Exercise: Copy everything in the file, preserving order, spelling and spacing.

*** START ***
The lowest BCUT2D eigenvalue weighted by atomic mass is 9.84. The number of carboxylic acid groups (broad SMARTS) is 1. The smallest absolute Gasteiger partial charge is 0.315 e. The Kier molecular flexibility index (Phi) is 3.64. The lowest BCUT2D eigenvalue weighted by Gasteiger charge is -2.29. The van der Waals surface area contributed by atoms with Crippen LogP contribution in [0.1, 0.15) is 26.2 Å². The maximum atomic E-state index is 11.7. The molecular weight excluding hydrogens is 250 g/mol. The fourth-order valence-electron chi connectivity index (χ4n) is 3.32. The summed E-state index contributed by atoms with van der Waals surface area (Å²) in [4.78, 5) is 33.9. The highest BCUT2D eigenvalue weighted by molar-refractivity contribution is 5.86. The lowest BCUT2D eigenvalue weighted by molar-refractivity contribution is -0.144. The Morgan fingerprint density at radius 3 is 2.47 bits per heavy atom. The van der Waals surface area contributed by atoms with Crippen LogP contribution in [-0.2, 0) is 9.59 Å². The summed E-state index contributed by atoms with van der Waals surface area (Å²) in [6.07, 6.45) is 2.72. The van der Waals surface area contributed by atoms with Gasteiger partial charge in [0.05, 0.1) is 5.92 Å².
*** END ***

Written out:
The lowest BCUT2D eigenvalue weighted by atomic mass is 9.84. The number of carboxylic acid groups (broad SMARTS) is 1. The smallest absolute Gasteiger partial charge is 0.315 e. The Kier molecular flexibility index (Phi) is 3.64. The lowest BCUT2D eigenvalue weighted by Gasteiger charge is -2.29. The van der Waals surface area contributed by atoms with Crippen LogP contribution in [0.1, 0.15) is 26.2 Å². The maximum atomic E-state index is 11.7. The molecular weight excluding hydrogens is 250 g/mol. The fourth-order valence-electron chi connectivity index (χ4n) is 3.32. The summed E-state index contributed by atoms with van der Waals surface area (Å²) in [4.78, 5) is 33.9. The highest BCUT2D eigenvalue weighted by molar-refractivity contribution is 5.86. The lowest BCUT2D eigenvalue weighted by molar-refractivity contribution is -0.144. The Morgan fingerprint density at radius 3 is 2.47 bits per heavy atom. The van der Waals surface area contributed by atoms with Crippen LogP contribution in [-0.2, 0) is 9.59 Å². The summed E-state index contributed by atoms with van der Waals surface area (Å²) in [6.07, 6.45) is 2.72. The van der Waals surface area contributed by atoms with Gasteiger partial charge in [0.05, 0.1) is 5.92 Å².